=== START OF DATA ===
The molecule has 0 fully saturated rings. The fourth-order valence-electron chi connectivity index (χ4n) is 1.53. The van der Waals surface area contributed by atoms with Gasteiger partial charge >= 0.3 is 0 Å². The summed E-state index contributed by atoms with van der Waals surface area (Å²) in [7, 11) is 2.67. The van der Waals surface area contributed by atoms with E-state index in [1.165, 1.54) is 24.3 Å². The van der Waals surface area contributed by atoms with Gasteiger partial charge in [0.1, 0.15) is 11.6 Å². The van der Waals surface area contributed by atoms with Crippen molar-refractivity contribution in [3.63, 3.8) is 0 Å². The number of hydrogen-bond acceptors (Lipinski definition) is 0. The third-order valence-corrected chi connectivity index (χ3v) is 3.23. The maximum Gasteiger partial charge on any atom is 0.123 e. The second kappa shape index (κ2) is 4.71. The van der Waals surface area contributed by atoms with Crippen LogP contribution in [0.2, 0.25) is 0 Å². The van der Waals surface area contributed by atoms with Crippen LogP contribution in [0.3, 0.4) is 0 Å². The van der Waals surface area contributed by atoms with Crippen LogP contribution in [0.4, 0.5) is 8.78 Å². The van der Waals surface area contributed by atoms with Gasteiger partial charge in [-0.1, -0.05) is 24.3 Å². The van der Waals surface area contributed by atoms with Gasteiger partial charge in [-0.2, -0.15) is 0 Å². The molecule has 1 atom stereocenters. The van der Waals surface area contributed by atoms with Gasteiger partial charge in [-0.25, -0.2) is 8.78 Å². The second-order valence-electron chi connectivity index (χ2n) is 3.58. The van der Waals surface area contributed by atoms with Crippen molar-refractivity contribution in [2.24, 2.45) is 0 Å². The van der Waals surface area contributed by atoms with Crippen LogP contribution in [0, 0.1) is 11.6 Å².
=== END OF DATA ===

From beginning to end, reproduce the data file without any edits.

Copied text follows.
The molecule has 0 fully saturated rings. The fourth-order valence-electron chi connectivity index (χ4n) is 1.53. The van der Waals surface area contributed by atoms with Gasteiger partial charge >= 0.3 is 0 Å². The summed E-state index contributed by atoms with van der Waals surface area (Å²) in [7, 11) is 2.67. The van der Waals surface area contributed by atoms with E-state index in [1.165, 1.54) is 24.3 Å². The van der Waals surface area contributed by atoms with Gasteiger partial charge in [0.1, 0.15) is 11.6 Å². The van der Waals surface area contributed by atoms with Crippen molar-refractivity contribution in [3.63, 3.8) is 0 Å². The number of hydrogen-bond acceptors (Lipinski definition) is 0. The third-order valence-corrected chi connectivity index (χ3v) is 3.23. The maximum Gasteiger partial charge on any atom is 0.123 e. The second kappa shape index (κ2) is 4.71. The van der Waals surface area contributed by atoms with Crippen LogP contribution in [0.2, 0.25) is 0 Å². The van der Waals surface area contributed by atoms with Crippen LogP contribution in [0.3, 0.4) is 0 Å². The van der Waals surface area contributed by atoms with Crippen LogP contribution in [0.4, 0.5) is 8.78 Å². The van der Waals surface area contributed by atoms with Gasteiger partial charge in [-0.1, -0.05) is 24.3 Å². The van der Waals surface area contributed by atoms with Gasteiger partial charge in [-0.2, -0.15) is 0 Å². The molecule has 1 atom stereocenters. The van der Waals surface area contributed by atoms with Gasteiger partial charge in [-0.25, -0.2) is 8.78 Å². The second-order valence-electron chi connectivity index (χ2n) is 3.58. The van der Waals surface area contributed by atoms with Crippen molar-refractivity contribution in [2.24, 2.45) is 0 Å². The van der Waals surface area contributed by atoms with Crippen LogP contribution in [0, 0.1) is 11.6 Å².